What reports has she received on the Government’s decision to introduce legislation which will impose tougher laws on people who drive under the influence of illegal drugs?
I have seen several reports supporting the Government’s decision, but perhaps the most compelling information is the preliminary findings from the long-term research being conducted by the Institute of Environmental Science and Research Ltd and the New Zealand Police. An analysis of 400 blood samples from deceased drivers shows so far that 87 of the samples were tested positive for drugs only—both illegal drugs, and prescription drugs that could have impaired driving—and another 61 were tested positive for alcohol and drugs. The research will eventually cover 2,000 samples. The Government does consider it essential that we take measures to combat drug-driving on our roads, as well as drink-driving.
What other reports has the Minister seen on the Government’s decision to introduce tougher measures against drugged drivers?
I have seen a transcript of an interview with Simon Lambourne from the Automobile Association, who said that there is obviously a significant problem with drug-driving in New Zealand that needs to be addressed. I have also seen a report in the Sunday Star-Times in which the National Party spokesperson on transport, Maurice Williamson, said that National would support any sensible measures to stop people driving while impaired. However, this is in direct contrast to a media release from his colleague Otago MP Jacqui Dean who says that new law will do little to make our roads safer. Jacqui Dean says that tougher drug laws for those behind the wheel are unlikely to have any major impact on safety. I suggest she tells that to the families of the 87 confirmed victims of people who were driving under the influence of illegal drugs, or prescription drugs that could have impaired driving.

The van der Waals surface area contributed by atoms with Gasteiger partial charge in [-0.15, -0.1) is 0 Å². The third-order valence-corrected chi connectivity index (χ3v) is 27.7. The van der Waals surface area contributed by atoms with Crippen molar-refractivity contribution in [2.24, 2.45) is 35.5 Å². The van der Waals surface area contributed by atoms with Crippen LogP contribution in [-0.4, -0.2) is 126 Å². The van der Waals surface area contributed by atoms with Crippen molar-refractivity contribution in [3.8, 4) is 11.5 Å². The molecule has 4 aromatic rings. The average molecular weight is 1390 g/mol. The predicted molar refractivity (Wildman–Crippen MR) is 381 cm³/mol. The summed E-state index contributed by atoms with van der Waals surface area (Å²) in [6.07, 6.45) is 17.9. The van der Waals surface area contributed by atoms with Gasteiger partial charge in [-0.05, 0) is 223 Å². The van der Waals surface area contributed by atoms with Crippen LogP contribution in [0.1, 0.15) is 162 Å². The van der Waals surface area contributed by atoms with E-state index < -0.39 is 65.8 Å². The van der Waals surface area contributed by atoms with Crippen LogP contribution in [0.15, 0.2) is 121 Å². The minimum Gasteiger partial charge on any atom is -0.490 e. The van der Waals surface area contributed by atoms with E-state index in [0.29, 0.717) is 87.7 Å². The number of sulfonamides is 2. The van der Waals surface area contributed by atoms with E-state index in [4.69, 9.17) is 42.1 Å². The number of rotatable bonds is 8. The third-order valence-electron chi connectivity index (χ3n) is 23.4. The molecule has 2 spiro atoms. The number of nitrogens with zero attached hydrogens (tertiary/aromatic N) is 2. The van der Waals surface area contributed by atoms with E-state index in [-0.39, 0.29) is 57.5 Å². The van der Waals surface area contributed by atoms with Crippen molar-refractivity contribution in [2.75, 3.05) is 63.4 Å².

Is the Minister aware of the reported statement of Helen Poulsen, forensic toxicologist from the Institute of Environmental Science and Research Ltd, who is in charge of the study she referred to, which is that: “New Zealand appears to have one of the highest drug-driving levels in the world”; and if she is aware of that statement, does it not indicate to her that some action should have been taken years ago to address this problem, and can she perhaps explain why it was not?
Yes, I have seen those comments. They are from a person who is involved in the research, as the member has identified. The question could be asked as to why there has not been action sooner. I cannot address the past, but we certainly are addressing the present. The legislation will be before this Parliament very soon, and I am hopeful that it will receive the endorsement of the House.
What other reports has the Minister received that impact on the credibility of commentary on drug-driving legislation?
In general the commentary has been supportive and sound. However, Otago MP Jacqui Dean has once again shown that she speaks before she thinks. Miss Dean has written a letter to the Associate Minister of Health Jim Anderton asking whether the Expert Advisory Committee on Drugs would consider banning water.
She wants to ban water. She is happy to ban water, but she is not happy to ban driving while impaired by illegal drugs. Of course, this is the same MP who said National would not borrow for tax cuts; it would simply get the money from offshore. [ Interruption] I have to say, Madam Speaker—and they do not like this answer because it is true—that I believe the editorial in the got it right when it said the National Party is like a party sniffing the political wind rather than offering itself as a credible alternative Government.